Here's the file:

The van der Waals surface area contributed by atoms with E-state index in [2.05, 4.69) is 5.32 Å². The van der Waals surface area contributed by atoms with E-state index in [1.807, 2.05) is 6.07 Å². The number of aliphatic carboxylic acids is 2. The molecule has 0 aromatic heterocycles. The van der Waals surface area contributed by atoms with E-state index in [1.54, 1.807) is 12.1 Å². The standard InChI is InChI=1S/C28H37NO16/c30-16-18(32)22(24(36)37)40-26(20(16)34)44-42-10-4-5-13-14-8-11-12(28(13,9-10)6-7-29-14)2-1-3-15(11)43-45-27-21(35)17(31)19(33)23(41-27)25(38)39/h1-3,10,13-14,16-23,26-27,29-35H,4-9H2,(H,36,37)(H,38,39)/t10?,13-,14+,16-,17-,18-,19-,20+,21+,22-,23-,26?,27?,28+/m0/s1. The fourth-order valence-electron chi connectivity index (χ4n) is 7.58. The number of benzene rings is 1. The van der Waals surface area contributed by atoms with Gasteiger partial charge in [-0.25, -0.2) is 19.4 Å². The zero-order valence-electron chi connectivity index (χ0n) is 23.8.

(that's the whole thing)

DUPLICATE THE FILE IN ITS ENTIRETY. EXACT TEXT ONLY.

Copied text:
The van der Waals surface area contributed by atoms with E-state index in [2.05, 4.69) is 5.32 Å². The van der Waals surface area contributed by atoms with E-state index in [1.807, 2.05) is 6.07 Å². The number of aliphatic carboxylic acids is 2. The molecule has 0 aromatic heterocycles. The van der Waals surface area contributed by atoms with E-state index in [1.54, 1.807) is 12.1 Å². The standard InChI is InChI=1S/C28H37NO16/c30-16-18(32)22(24(36)37)40-26(20(16)34)44-42-10-4-5-13-14-8-11-12(28(13,9-10)6-7-29-14)2-1-3-15(11)43-45-27-21(35)17(31)19(33)23(41-27)25(38)39/h1-3,10,13-14,16-23,26-27,29-35H,4-9H2,(H,36,37)(H,38,39)/t10?,13-,14+,16-,17-,18-,19-,20+,21+,22-,23-,26?,27?,28+/m0/s1. The fourth-order valence-electron chi connectivity index (χ4n) is 7.58. The number of benzene rings is 1. The van der Waals surface area contributed by atoms with Gasteiger partial charge in [-0.25, -0.2) is 19.4 Å². The zero-order valence-electron chi connectivity index (χ0n) is 23.8.